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Hearing of the Senate Foreign Relations Committee - United States Policy on Iran


Location: Unknown

I thank the Chairman for scheduling this important hearing and join him in welcoming our distinguished witnesses. I hope that their insights will give us a better understanding of the impact of U.S. policy and the efforts of the international community in confronting the Iranian threat.

I said at our last hearing in December that Iran was a direct threat to U.S. national security, the security of our close ally Israel, and other U.S. interests in the region. That situation persists today. Iranian intransigence toward fulfilling its international obligations with respect to its nuclear program continues. Iran's parliamentary elections on March 2 were boycotted by opposition candidates and reformers, and the election results appear to embolden Iran's hardliners.

Even as its isolation grows, little has changed in Iran. Democratic movements across the Middle East and North Africa gave voice to the demands for democratic pluralism and respect for the rule of law and human rights, but the Iranian regime continues its brutal repression of journalists, political activists, students, and trade unionists. Moreover, it continues its persecution of Christian pastor Yousef Nadarkhani, who faces execution because of his religious beliefs. Iran's support for the regime in Syria, where the death toll has surpassed 8,000 people, has enabled President Assad to pursue his deadly campaign of attacks against the Syrian people.

Outside Iran, the political posture of many of Iran's neighbors has changed and with it, perhaps, their inclination to respond to Iran's acquisition of nuclear capability by seeking their own weapons. Four years ago, I commissioned a staff report entitled "Chain Reaction: Avoiding a Nuclear Arms Race in the Middle East," to assess the risks of nuclear proliferation in this volatile region should Iran get a nuclear weapon. It reviewed the history of nuclear proliferation and focused on three countries--Saudi Arabia, Egypt and Turkey. That report expressed grave concerns about a Middle East arms race, and I will be interested to learn our witnesses' views on this proliferation dynamic.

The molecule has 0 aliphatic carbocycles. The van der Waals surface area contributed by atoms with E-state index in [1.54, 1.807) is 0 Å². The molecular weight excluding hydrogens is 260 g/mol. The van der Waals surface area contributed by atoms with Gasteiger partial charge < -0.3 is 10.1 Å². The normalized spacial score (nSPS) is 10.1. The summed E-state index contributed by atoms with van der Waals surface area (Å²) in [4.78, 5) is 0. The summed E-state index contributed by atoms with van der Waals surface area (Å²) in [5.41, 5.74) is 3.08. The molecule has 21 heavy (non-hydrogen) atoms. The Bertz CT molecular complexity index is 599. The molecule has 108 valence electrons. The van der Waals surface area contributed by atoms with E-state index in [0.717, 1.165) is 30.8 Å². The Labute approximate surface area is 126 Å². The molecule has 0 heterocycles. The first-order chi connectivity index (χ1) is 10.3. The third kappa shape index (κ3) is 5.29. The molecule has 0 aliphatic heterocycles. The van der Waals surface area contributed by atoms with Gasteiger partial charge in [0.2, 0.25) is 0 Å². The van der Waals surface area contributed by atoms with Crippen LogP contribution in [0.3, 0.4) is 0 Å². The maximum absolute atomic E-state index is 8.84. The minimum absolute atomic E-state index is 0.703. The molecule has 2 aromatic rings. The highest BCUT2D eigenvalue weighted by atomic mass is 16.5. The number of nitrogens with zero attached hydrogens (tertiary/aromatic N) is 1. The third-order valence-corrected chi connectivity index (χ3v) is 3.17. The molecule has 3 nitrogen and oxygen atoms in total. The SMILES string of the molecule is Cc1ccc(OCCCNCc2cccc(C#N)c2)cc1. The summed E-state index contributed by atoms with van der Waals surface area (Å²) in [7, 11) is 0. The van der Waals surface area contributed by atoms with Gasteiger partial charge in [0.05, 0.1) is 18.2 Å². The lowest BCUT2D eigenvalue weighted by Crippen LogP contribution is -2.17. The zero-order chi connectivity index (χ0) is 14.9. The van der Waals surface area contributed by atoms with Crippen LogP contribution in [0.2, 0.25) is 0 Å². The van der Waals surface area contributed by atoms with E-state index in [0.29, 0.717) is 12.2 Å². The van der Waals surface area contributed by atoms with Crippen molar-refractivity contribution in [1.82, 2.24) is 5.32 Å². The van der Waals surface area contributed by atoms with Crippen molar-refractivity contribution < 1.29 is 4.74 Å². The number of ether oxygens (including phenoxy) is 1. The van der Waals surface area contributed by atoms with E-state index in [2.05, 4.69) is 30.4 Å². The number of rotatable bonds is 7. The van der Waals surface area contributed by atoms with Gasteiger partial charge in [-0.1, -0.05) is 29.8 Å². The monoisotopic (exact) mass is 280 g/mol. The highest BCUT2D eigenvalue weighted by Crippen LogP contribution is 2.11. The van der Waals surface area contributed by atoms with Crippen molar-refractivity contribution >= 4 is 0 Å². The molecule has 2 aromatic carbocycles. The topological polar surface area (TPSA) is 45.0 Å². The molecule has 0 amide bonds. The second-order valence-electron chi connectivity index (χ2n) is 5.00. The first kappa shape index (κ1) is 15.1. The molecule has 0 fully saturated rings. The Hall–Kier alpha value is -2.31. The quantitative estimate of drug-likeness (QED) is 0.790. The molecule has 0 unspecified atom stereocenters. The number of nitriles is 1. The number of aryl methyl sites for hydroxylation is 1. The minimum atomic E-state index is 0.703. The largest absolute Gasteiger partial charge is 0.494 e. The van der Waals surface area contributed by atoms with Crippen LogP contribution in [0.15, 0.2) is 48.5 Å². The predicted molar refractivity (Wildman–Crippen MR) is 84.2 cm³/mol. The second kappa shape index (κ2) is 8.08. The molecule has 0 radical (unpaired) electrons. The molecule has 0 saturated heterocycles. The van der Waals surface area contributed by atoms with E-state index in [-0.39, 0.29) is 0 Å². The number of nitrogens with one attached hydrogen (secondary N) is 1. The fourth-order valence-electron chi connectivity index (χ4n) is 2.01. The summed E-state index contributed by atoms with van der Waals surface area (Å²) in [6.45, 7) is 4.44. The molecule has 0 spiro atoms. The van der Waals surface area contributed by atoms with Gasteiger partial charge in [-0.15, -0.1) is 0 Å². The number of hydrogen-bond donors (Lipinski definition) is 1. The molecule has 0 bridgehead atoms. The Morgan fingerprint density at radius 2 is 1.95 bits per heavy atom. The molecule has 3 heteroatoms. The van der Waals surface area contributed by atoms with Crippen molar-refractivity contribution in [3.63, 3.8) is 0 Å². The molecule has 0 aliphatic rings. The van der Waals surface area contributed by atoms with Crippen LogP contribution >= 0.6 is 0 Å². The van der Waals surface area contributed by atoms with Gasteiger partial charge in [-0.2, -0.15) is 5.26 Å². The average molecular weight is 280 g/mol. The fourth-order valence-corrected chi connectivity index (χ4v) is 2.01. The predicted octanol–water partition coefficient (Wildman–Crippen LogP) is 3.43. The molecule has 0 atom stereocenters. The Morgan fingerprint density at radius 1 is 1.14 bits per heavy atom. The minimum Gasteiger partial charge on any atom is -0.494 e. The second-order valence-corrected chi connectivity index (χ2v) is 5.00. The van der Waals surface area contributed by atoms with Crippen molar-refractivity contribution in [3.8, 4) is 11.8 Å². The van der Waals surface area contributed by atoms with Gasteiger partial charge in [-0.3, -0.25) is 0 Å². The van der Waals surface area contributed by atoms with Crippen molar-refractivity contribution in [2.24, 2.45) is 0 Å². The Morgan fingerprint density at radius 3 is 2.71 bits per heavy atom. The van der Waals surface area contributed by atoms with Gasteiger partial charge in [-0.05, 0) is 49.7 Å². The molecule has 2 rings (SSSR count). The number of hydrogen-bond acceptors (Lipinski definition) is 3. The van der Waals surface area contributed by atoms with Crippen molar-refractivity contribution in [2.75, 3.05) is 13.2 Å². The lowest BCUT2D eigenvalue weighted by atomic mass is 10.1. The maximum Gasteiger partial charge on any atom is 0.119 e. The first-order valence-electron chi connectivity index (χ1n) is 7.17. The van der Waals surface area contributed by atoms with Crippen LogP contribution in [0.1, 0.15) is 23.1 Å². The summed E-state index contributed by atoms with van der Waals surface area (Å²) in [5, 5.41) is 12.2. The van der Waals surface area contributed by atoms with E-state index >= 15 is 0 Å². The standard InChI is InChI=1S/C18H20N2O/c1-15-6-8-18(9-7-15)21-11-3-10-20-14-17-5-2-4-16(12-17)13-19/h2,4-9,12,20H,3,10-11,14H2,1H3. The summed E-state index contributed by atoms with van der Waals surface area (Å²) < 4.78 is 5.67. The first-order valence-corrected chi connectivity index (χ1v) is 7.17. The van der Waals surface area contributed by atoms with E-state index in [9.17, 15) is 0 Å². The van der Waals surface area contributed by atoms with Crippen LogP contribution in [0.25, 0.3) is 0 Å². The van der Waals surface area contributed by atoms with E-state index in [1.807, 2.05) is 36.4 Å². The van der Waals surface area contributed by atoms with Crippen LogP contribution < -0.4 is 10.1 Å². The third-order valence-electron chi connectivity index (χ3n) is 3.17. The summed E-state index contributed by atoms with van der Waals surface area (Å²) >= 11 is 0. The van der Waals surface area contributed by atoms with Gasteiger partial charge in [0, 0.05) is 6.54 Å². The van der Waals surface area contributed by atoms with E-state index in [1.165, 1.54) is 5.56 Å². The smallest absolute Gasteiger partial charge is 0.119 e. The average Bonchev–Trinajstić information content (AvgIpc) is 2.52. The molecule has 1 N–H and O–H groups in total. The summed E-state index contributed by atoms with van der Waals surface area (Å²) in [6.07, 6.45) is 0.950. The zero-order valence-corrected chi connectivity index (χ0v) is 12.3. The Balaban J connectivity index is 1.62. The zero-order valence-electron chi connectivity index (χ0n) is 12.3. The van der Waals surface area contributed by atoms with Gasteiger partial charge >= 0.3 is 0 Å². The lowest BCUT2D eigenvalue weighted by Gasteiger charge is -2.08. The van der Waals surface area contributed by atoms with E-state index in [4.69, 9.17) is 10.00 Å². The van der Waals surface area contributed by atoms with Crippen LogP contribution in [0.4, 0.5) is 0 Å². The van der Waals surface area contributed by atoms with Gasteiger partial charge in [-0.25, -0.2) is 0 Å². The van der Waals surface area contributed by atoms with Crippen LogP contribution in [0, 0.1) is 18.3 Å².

In order to confront the threat posed by Iran to our national security, our interests in the region, and the security of Israel, I continue to believe that our challenge lies in the achievement of an international consensus that presents the Iranian regime with the plain choice between pursuing its nuclear weapons program or preserving the economic viability of the country. In December, the Senate unanimously passed an amendment to the Defense Authorization Act sanctioning those institutions doing business with the Central Bank of Iran, which lies at the center of Iran's efforts to circumvent multilateral sanctions.

I am hopeful about reports suggesting that these and other sanctions are beginning to bite. I am also encouraged by the news that certain European Union countries and Japan have significantly reduced their crude oil imports from Iran, and that the United States and its international partners are working with other importing countries to further cut off the Iranian regime's lifeblood derived from its oil revenues.

I have repeatedly urged the Obama administration to lessen our own need for foreign oil imports by permitting construction of the Keystone XL pipeline from Canada. Although the United States imports no oil directly from Iran, the more non-Iranian oil on the global oil market, the more there is for others seeking alternatives to Iran's crude. The Energy Department says Keystone would help lower gas prices for Americans, and it would give the United States more flexibility in a crisis.

All options in the Iranian crisis remain on the table. The fundamental question for U.S. policymakers is whether a sanctions regime can be imposed that will verifiably stop Iran's nuclear weapons program. Can we say that sanctions are having the intended effect of inducing change in Iran's behavior? I'll be interested to hear our witnesses address this question, because it is, I believe, the fundamental issue. If a cornerstone of our current policy is sanctions, it seems to me incumbent to ask: Are they working and are they being used to good effect?

Thank-you Mr. Chairman.

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